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A comparison of the Barthel index and Nottingham extended activities of daily living scale in the assessment of disability in chronic airflow limitation in old age

A comparison of the Barthel index and Nottingham extended activities of daily living scale in the assessment of disability in chronic airflow limitati

A comparison of the Barthel index and Nottingham extended activities of daily living scale in the assessment of disability in chronic airflow limitation in old age   (Citations: 9)
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Introduction: there is no disease-specific instrument for measuring activities of daily living (ADLs) in elderly patients with chronic airflow limitation (CAL). We assessed sensitivity, specificity and positive and negative predictive values of two ADL scales: the Barthel index and the Nottingham extended ADL scale in elderly people with and without CAL. Methods: the Breathing Problems Questionnaire was used as a measure of quality of life (a low score indicates good quality of life) in 96 outpatients (56 men) with CAL aged 70-93 (mean 78) years and 55 community-dwelling controls (23 men) aged 71-90 (mean 78) years with normal lung function drawn from a recent community survey. CAL subjects had been clinically stable for >6 weeks. All subjects were cognitively intact. Results: mean best 1 s forced expiratory volume/forced vital capacity was 45.5% (SE 1.4) in CAL subjects and 71.4% (SE 1.3) in controls. All CAL subjects considered themselves disabled and had higher breathing questionnaire scores (geometric mean scores: 395 (range 13-112) vs 4.8 (range 0.6-40) for controls; t= 13.4, P<0.0001). However, the Nottingham extended ADL index (threshold >18) discriminated better than the Barthel index (threshold >17) in terms of sensitivity (76% vs 19%; x2 = 60.9, P< 0.0001) and negative predictive value (75% vs 40%; x2 = 20.2, P< 0.0001). Altering the Barthel threshold did not improve its performance. Multiple regression analysis showed that variability in physiological and psychological variables related to CAL predicted variability in Nottingham extended ADL score (R2 = 0.71) but not in Barthel score. Conclusions: the Barthel index underestimates disability in CAL in old age. The Nottingham extended ADL discriminates better between normal old people and those with CAL.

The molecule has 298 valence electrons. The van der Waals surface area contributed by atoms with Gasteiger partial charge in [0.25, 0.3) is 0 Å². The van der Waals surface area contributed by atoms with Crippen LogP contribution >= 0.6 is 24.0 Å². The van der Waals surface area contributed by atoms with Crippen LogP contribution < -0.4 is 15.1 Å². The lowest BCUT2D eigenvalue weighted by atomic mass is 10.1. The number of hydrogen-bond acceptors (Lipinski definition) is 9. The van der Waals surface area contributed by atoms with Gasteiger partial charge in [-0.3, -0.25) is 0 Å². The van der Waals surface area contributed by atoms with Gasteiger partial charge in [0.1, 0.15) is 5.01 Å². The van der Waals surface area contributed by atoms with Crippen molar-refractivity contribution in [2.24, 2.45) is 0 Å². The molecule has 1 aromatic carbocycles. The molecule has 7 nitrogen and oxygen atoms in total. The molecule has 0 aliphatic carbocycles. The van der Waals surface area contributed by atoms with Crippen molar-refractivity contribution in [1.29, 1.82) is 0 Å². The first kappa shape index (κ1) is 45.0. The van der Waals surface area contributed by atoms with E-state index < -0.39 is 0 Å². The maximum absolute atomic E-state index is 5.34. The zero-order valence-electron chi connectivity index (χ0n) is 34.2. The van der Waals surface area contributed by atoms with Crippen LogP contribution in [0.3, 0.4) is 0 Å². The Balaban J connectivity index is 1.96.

Journal: Age and Ageing - AGE AGEING , vol. 27, no. 3, pp. 369-374, 1998
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